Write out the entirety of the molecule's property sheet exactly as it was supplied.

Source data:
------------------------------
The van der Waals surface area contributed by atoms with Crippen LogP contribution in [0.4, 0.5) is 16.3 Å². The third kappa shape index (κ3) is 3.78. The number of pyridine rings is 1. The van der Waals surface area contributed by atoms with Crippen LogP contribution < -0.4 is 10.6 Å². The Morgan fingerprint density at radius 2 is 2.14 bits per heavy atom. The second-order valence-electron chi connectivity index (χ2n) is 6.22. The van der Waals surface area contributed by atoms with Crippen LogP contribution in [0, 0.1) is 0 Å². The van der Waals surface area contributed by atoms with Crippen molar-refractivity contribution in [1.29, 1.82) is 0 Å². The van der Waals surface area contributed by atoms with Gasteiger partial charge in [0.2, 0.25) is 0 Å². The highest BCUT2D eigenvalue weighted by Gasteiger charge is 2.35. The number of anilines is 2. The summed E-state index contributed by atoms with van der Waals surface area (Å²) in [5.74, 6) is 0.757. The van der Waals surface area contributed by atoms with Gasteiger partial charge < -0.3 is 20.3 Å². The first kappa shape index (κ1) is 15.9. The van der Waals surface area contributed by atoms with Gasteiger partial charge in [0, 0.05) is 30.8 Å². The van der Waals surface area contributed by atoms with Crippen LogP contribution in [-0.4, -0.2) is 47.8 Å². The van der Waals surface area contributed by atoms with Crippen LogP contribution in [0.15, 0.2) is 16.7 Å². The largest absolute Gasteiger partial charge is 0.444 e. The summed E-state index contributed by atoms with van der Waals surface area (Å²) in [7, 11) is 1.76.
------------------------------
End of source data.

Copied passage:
The van der Waals surface area contributed by atoms with Crippen LogP contribution in [0.4, 0.5) is 16.3 Å². The third kappa shape index (κ3) is 3.78. The number of pyridine rings is 1. The van der Waals surface area contributed by atoms with Crippen LogP contribution < -0.4 is 10.6 Å². The Morgan fingerprint density at radius 2 is 2.14 bits per heavy atom. The second-order valence-electron chi connectivity index (χ2n) is 6.22. The van der Waals surface area contributed by atoms with Crippen LogP contribution in [0, 0.1) is 0 Å². The van der Waals surface area contributed by atoms with Crippen molar-refractivity contribution in [1.29, 1.82) is 0 Å². The van der Waals surface area contributed by atoms with Gasteiger partial charge in [0.2, 0.25) is 0 Å². The highest BCUT2D eigenvalue weighted by Gasteiger charge is 2.35. The number of anilines is 2. The summed E-state index contributed by atoms with van der Waals surface area (Å²) in [5.74, 6) is 0.757. The van der Waals surface area contributed by atoms with Gasteiger partial charge < -0.3 is 20.3 Å². The first kappa shape index (κ1) is 15.9. The van der Waals surface area contributed by atoms with Gasteiger partial charge in [0, 0.05) is 30.8 Å². The van der Waals surface area contributed by atoms with Crippen LogP contribution in [-0.4, -0.2) is 47.8 Å². The van der Waals surface area contributed by atoms with Crippen LogP contribution in [0.15, 0.2) is 16.7 Å². The largest absolute Gasteiger partial charge is 0.444 e. The summed E-state index contributed by atoms with van der Waals surface area (Å²) in [7, 11) is 1.76.